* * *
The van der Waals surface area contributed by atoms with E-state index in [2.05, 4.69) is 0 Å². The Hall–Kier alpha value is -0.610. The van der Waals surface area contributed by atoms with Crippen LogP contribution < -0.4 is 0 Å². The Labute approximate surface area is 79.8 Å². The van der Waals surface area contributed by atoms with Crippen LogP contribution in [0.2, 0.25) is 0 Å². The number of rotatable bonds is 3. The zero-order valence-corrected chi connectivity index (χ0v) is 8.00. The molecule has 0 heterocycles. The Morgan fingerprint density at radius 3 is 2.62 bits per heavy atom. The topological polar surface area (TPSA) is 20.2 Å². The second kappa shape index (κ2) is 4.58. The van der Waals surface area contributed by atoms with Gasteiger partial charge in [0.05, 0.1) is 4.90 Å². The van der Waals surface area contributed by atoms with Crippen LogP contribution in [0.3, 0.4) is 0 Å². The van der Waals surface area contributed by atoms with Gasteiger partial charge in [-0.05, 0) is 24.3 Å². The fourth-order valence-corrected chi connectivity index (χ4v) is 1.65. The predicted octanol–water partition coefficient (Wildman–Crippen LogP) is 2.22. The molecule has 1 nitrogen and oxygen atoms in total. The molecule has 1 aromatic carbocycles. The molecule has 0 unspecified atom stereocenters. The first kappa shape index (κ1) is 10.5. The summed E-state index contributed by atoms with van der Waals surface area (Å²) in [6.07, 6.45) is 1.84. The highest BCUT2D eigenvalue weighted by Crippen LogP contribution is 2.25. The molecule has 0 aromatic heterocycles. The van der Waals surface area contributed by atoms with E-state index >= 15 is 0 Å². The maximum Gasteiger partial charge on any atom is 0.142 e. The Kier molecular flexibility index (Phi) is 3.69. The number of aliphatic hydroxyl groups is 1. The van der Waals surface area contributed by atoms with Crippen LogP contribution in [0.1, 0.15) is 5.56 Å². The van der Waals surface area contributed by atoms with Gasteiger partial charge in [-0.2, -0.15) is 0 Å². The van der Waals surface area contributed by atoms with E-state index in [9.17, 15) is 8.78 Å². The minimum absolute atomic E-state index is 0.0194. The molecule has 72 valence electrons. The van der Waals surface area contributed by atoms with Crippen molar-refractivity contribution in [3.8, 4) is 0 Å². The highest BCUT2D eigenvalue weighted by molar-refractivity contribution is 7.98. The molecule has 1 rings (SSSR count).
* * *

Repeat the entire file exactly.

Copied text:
The van der Waals surface area contributed by atoms with E-state index in [2.05, 4.69) is 0 Å². The Hall–Kier alpha value is -0.610. The van der Waals surface area contributed by atoms with Crippen LogP contribution < -0.4 is 0 Å². The Labute approximate surface area is 79.8 Å². The van der Waals surface area contributed by atoms with Crippen LogP contribution in [0.2, 0.25) is 0 Å². The number of rotatable bonds is 3. The zero-order valence-corrected chi connectivity index (χ0v) is 8.00. The molecule has 0 heterocycles. The Morgan fingerprint density at radius 3 is 2.62 bits per heavy atom. The topological polar surface area (TPSA) is 20.2 Å². The second kappa shape index (κ2) is 4.58. The van der Waals surface area contributed by atoms with Gasteiger partial charge in [0.05, 0.1) is 4.90 Å². The van der Waals surface area contributed by atoms with Crippen LogP contribution in [0.3, 0.4) is 0 Å². The van der Waals surface area contributed by atoms with Gasteiger partial charge in [-0.05, 0) is 24.3 Å². The fourth-order valence-corrected chi connectivity index (χ4v) is 1.65. The predicted octanol–water partition coefficient (Wildman–Crippen LogP) is 2.22. The molecule has 1 nitrogen and oxygen atoms in total. The molecule has 1 aromatic carbocycles. The molecule has 0 unspecified atom stereocenters. The first kappa shape index (κ1) is 10.5. The summed E-state index contributed by atoms with van der Waals surface area (Å²) in [6.07, 6.45) is 1.84. The highest BCUT2D eigenvalue weighted by Crippen LogP contribution is 2.25. The molecule has 0 aromatic heterocycles. The van der Waals surface area contributed by atoms with E-state index >= 15 is 0 Å². The maximum Gasteiger partial charge on any atom is 0.142 e. The Kier molecular flexibility index (Phi) is 3.69. The number of aliphatic hydroxyl groups is 1. The van der Waals surface area contributed by atoms with Crippen LogP contribution in [0.1, 0.15) is 5.56 Å². The van der Waals surface area contributed by atoms with Gasteiger partial charge in [-0.2, -0.15) is 0 Å². The van der Waals surface area contributed by atoms with E-state index in [9.17, 15) is 8.78 Å². The minimum absolute atomic E-state index is 0.0194. The molecule has 72 valence electrons. The van der Waals surface area contributed by atoms with Crippen molar-refractivity contribution in [3.8, 4) is 0 Å². The highest BCUT2D eigenvalue weighted by molar-refractivity contribution is 7.98. The molecule has 1 rings (SSSR count).